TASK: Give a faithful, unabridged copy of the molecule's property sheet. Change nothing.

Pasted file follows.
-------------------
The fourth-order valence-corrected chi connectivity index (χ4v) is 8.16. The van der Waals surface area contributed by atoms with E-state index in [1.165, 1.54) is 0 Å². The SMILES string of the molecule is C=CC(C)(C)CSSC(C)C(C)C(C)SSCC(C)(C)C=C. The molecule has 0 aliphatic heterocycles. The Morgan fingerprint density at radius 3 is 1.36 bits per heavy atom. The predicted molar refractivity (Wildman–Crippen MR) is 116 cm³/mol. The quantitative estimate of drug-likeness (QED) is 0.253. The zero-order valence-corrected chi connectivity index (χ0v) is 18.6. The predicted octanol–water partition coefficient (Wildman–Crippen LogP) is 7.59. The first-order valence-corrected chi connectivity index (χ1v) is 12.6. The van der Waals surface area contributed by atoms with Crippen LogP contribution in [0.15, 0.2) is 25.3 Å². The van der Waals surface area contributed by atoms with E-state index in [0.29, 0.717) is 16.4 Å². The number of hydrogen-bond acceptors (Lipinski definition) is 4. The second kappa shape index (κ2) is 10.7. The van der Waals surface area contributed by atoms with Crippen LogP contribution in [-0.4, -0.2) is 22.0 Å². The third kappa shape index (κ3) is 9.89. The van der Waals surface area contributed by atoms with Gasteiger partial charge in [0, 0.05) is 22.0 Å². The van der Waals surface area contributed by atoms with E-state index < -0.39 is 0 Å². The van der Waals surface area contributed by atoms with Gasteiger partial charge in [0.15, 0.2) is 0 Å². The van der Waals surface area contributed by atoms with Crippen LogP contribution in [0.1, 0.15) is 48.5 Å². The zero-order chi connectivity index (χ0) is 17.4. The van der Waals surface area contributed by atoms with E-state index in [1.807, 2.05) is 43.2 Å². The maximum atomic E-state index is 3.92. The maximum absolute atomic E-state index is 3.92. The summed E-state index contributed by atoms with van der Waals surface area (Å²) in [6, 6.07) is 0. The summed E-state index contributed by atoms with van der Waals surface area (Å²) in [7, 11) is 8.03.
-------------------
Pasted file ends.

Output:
The fourth-order valence-corrected chi connectivity index (χ4v) is 8.16. The van der Waals surface area contributed by atoms with E-state index in [1.165, 1.54) is 0 Å². The SMILES string of the molecule is C=CC(C)(C)CSSC(C)C(C)C(C)SSCC(C)(C)C=C. The molecule has 0 aliphatic heterocycles. The Morgan fingerprint density at radius 3 is 1.36 bits per heavy atom. The predicted molar refractivity (Wildman–Crippen MR) is 116 cm³/mol. The quantitative estimate of drug-likeness (QED) is 0.253. The zero-order valence-corrected chi connectivity index (χ0v) is 18.6. The predicted octanol–water partition coefficient (Wildman–Crippen LogP) is 7.59. The first-order valence-corrected chi connectivity index (χ1v) is 12.6. The van der Waals surface area contributed by atoms with Crippen LogP contribution in [0.15, 0.2) is 25.3 Å². The van der Waals surface area contributed by atoms with E-state index in [0.29, 0.717) is 16.4 Å². The number of hydrogen-bond acceptors (Lipinski definition) is 4. The second kappa shape index (κ2) is 10.7. The van der Waals surface area contributed by atoms with Crippen LogP contribution in [-0.4, -0.2) is 22.0 Å². The third kappa shape index (κ3) is 9.89. The van der Waals surface area contributed by atoms with Gasteiger partial charge in [0, 0.05) is 22.0 Å². The van der Waals surface area contributed by atoms with E-state index < -0.39 is 0 Å². The van der Waals surface area contributed by atoms with Gasteiger partial charge in [0.15, 0.2) is 0 Å². The van der Waals surface area contributed by atoms with Crippen LogP contribution in [0.1, 0.15) is 48.5 Å². The zero-order chi connectivity index (χ0) is 17.4. The van der Waals surface area contributed by atoms with E-state index in [1.807, 2.05) is 43.2 Å². The maximum atomic E-state index is 3.92. The maximum absolute atomic E-state index is 3.92. The summed E-state index contributed by atoms with van der Waals surface area (Å²) in [6, 6.07) is 0. The summed E-state index contributed by atoms with van der Waals surface area (Å²) in [7, 11) is 8.03.